Project Purple Butterfly - Tia's Story

  • July 26, 2023
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Project Purple Butterfly's Tia

Meet Tia from New Orleans, founder of Project Purple Butterfly and Assistant Director of Student Life at Loyola University. Read Tia’s full story and mission below.

Tia’s epilepsy journey

I was diagnosed with epilepsy when I was 13 years old. I was in middle school when the seizure took place. I recall waking up on the couch of my principal’s office with my parents and the principal suggested I speak to a neurologist because she had observed behaviors that were seizure-like. 

After visiting the neurologist’s office, he performed an EEG. During the EEG, I had a seizure and the doctor told my parents my brain activity during the seizure was indicative of epilepsy. I was first prescribed Keppra, but when I turned 15 my doctor prescribed me with Lamictal, nearly two years later, he had increased my dosage. My behavior during my seizures vary in severity, but my triggers are pretty consistent.

Epilepsy has impacted my life in several ways, but the most significant was my decision to shift careers in my senior year of college. I had spent my college career preparing to be a broadcast journalist on CNN, but during a nightly newscast I had a seizure and realized it was due to sleep deprivation. This experience led to my decision to pursue a different career path.

Tell us about Project Purple Butterfly

Project Purple Butterfly is a non-profit organization, created in 2019 nearly a decade after I was diagnosed with epilepsy. Our mission is to promote seizure first-aid, epilepsy awareness and empower those who face challenges with epilepsy. Through community outreach, mentorship, and education, we will continue to inform others and impact the epilepsy community. We have developed a support group and a podcast to discuss topics that impact the community such as health coverage, mental health, and a number of other obstacles and challenges faced by people with epilepsy.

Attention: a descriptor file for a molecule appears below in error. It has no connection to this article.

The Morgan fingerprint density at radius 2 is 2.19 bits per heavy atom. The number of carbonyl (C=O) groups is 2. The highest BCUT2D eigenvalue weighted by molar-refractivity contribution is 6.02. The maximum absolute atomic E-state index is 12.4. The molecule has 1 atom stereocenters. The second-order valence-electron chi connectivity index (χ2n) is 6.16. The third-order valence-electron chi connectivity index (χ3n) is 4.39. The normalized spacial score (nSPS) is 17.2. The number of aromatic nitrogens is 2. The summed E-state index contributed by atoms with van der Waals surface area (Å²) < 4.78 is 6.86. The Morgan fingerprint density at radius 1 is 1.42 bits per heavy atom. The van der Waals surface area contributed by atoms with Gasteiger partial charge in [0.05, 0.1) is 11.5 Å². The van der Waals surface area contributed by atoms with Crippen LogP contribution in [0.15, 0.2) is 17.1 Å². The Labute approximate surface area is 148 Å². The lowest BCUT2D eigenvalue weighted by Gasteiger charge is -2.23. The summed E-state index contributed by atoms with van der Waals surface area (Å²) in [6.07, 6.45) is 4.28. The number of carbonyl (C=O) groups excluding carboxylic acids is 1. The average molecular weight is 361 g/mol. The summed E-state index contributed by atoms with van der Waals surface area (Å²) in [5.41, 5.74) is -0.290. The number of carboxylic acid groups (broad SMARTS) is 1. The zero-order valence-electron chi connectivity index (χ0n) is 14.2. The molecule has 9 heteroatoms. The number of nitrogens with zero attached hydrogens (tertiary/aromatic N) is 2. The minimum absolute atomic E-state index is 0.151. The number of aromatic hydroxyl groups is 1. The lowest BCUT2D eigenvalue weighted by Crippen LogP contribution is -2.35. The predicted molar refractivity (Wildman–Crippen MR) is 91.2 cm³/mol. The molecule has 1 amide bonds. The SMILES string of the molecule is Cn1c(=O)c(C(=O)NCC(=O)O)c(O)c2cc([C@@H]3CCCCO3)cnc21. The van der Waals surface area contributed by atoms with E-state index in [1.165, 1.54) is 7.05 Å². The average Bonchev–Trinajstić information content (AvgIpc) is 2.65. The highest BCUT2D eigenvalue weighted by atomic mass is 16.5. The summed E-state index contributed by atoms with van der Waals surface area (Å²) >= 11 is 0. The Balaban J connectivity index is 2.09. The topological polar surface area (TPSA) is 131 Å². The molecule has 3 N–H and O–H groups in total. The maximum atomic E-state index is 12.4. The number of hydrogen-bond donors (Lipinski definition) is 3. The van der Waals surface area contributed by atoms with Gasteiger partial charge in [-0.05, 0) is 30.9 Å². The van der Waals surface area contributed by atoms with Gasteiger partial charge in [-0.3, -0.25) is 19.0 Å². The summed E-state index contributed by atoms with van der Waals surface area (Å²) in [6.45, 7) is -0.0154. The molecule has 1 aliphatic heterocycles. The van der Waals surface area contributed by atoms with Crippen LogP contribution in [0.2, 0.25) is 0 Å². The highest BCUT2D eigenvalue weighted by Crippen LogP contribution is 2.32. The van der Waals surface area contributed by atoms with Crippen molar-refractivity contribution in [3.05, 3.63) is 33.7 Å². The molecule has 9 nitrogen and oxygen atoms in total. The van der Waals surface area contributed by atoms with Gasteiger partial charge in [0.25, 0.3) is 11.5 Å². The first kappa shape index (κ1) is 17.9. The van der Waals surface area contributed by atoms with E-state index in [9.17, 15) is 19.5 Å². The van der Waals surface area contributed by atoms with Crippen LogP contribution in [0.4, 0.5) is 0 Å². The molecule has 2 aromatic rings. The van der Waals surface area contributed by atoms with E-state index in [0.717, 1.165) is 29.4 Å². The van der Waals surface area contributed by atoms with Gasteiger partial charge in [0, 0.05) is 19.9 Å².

Learn more: Find a epilepsy support group

I also focus on supporting caregivers and their experiences with those living with epilepsy, such as fear for loved ones or managing the stress of caring for someone with epilepsy. Project Purple Butterfly is continuing to evolve and create safe spaces for those in the epilepsy community.

Next steps for Project Purple Butterfly

Ultimately, I plan to start an outreach program for seizure first-aid and education, a toolkit or strategic plan to increase equity and inclusion in the epilepsy community, an advisory board of epilepsy healthcare professionals, and support for those who aren’t able to receive proper care. 

What support do you have in place?

I am an ambassador for the Epilepsy Alliance of Louisiana and I partner with other non-profit organizations such as Angels of Epilepsy and Epitome of Epilepsy. Ultimately, my family is my greatest support system. 

Experience with neurologists

I have had an overall positive experience with my neurologists. After my first neurologist retired, my attempt to find a black female neurologist was not successful. This is another reason why I began my organization, to raise awareness about the lack of diversity in epilepsy healthcare and advocacy.

Read more: Epilepsy in the African American community

Experience with the Epsy App

I currently use Epsy as a reminder to take my medications and to track my seizures. I also read blogs about others’ experiences with epilepsy, as well as information about epilepsy.

Epsy is the leading epilepsy management app, free to download on iOS and Android devices.

Tia’s message to others living with epilepsy

My main message to those with epilepsy is to be grateful for the good times, don’t get caught up in things you can’t control, accept it and overcome it. Also, give yourself grace when you are too tired or get frustrated with your condition.

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